17. Try "PBS News Hour" for information and commentary. "Washington Week" is also good for commentary.
  18. This sexual harassment stuff reminded me a little of "Mad Men". Bloomberg is 78 years old and times have certainly changed rapidly. He lived most of his life before that change. Bloomberg is worth over 64 billion dollars and has said he will contribute it all to society. Whereas Trump is worth ?????, and you can bet your ass that little of that - if any - will go to charitable purposes or anything he doesn't otherwise profit from. (And the Trump "library" doesn't count.)
  19. Do you mean representatives? But to address (what I think) is your point, Pelosi, certainly wasn't bullied by freshman representatives. It's not in her make-up or history. (In fact, she is frequently compared to Sam Rayburn in terms of wielding her power. And Rayburn was speaker at a time when the house was not nearly as polarized as now.) Also - and I may be wrong about this - but her strong resistance to initiating an impeachment investigation was before the revelations about the attempted coercion of Ukraine. (I remember her saying as much - that she had changed her mind because of new information, but I haven't been able to locate that specific quote.) I think the same reaction to Ukraine may have changed the minds of a few other powerful Democrats, including Jerry Nadler: Nadler said Trump’s phone call seeking a “favor” from Ukrainian President Volodymyr Zelenskiy wasn’t the first time he had sought foreign help to influence an American election, noting Russian interference in 2016. He warned against inaction with a new campaign underway. “We cannot wait for the election,” he said. “ If we do not act to hold him in check, now, President Trump will almost certainly try again to solicit interference in the election for his personal political gain.” In other words, it was the Ukrainian revelations that triggered an impeachment investigation. Pelosi may have made a (rare) mistake (in terms of partisan politics), but she wasn't bullied into taking a losing position. It's far more likely she changed her mind out of principle, IMO. In fact, her speech announcing the impeachment investigation supports that:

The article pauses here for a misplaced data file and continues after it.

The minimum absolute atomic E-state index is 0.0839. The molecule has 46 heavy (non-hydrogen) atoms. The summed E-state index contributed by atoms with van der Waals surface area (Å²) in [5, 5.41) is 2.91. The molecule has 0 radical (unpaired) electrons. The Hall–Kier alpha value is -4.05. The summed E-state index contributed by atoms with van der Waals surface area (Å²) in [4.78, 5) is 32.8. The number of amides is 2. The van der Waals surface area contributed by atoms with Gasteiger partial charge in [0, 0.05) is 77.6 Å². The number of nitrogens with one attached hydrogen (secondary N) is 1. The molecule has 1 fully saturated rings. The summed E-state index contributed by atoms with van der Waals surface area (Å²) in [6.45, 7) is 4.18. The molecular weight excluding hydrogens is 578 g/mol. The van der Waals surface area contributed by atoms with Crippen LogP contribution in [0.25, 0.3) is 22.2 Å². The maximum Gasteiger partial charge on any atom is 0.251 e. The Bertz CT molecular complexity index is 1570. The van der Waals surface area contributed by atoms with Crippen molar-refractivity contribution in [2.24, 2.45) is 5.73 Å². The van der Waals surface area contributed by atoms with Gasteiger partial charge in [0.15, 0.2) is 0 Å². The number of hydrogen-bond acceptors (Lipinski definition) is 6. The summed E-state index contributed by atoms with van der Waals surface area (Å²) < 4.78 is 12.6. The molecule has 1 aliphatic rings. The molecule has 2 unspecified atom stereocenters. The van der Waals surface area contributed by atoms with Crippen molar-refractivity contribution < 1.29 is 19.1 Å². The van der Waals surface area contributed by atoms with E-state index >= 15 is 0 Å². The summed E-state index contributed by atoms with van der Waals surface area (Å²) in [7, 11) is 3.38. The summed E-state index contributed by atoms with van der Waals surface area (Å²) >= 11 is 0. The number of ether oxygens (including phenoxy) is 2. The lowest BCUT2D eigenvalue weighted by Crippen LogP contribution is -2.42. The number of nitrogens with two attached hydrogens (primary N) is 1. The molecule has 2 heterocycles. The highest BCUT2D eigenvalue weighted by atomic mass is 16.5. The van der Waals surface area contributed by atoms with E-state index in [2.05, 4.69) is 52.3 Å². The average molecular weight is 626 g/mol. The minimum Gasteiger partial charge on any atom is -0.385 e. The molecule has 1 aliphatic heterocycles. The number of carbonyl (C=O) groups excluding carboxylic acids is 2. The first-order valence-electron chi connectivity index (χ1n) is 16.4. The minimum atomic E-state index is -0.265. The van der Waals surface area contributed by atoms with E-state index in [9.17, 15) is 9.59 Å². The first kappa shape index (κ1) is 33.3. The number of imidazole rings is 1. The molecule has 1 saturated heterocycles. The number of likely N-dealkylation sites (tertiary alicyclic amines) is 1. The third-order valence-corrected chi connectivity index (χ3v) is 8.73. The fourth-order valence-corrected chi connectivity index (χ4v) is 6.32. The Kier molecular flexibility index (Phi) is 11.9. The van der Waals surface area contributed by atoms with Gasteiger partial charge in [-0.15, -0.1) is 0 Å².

20. America, the banana republic I covered South America for The Post from 1988 to 1992, a time when nations such as Argentina, Brazil and Peru were struggling to reestablish democratic norms after the long, dark night of military dictatorship. One of the biggest challenges was implanting something we take for granted in this country: public confidence that justice, for the most part, is blind and engages in an honest search for truth. I never thought I’d be living in a country like that again. But thanks to President Trump and the inexcusable damage he is doing to our justice system, South America’s past has become America’s present. There has been considerable hyperventilation, some perhaps by me, about the grave harm Trump is doing to our democratic institutions. I am not hyperventilating now. Public faith in justice is a delicate, precious thing. Once squandered, it is incredibly hard to regain. That’s the kind of damage Trump is threatening with his outrageous and un-American attacks on the Justice Department and the federal judiciary for finding his cronies — including longtime political adviser Roger Stone, former national security adviser Michael Flynn and 2016 campaign chairman Paul Manafort — guilty of crimes and deserving of punishment. I know what the impact of this behavior is, because I’ve seen how it plays out before. I lived in Argentina, where the president for much of my time there, Carlos Menem, was a populist norm-breaker who nepotistically involved his family in running the government and was widely viewed as corrupt. In 1991, Menem’s sister-in-law and appointments secretary, Amira Yoma, was indicted on money-laundering charges that involved suitcases full of cash allegedly being smuggled in and out of the country. Yoma’s ex-husband was head of the customs service at Ezeiza International Airport outside Buenos Aires, where he allegedly facilitated the cash-smuggling. Menem was accused of secretly meeting with the prosecuting judge in charge of the Yoma case. The president initially denied having had such a meeting but ultimately admitted it, claiming it was about some unrelated matter. The judge’s secretary alleged that the judge had gone to the presidential residence, where she showed Menem secret prosecution documents about the Yoma case. That judge was suddenly taken off the case, which was assigned to a different judge, and Yoma was eventually cleared of all charges. It is safe to say that few Argentines were surprised. There simply was very little confidence in the ability of the justice system to discern truth from falsehood or to punish the powerful and well-connected. There was an understanding, moreover, that prosecutors and the court system could and sometimes would be used as political tools. Years after leaving office, Menem was convicted on unrelated charges involving weapons smuggling and embezzlement. He maintained his innocence, claiming he was being persecuted by his political enemies. In those fragile democracies I covered years ago, seeing justice be warped by politics had a corrosive effect on the larger society. A lack of confidence that court proceedings could — or even were intended to — arrive at truth encouraged the propagation and spread of conspiracy theories. Argentina still struggles to escape the widespread belief that unseen forces control events from deep in the shadows. This is not the sort of path I ever thought the United States could take. Our justice system obviously has flaws, starting with the way it disproportionately punishes people of color. But it has not been naive, at least in my lifetime, to believe that federal prosecutors and judges tried their very best not to let politics influence their decisions — and that they generally succeeded because they took their responsibilities seriously. When four assistant U.S. attorneys asked to be taken off the Stone case, they were sounding an alarm. We must all pay attention. Their recommendation that Stone serve seven to nine years in prison for his crimes was tough, but federal prosecutors tend to be tough. Stone was duly convicted in a court of law, and U.S. District Judge Amy Berman Jackson will decide his punishment. But when higher-ups in Attorney General William P. Barr’s Justice Department overrule the prosecutors who handled the case on Stone’s recommended sentence; when Trump tries to delegitimize those prosecutors as “Angry Democrats” because they worked for former special counsel Robert S. Mueller III; and when Trump goes so far as to try to intimidate Jackson, a highly respected veteran federal judge — when such things happen, I have to wonder whether I’m back in Carlos Menem’s Argentina.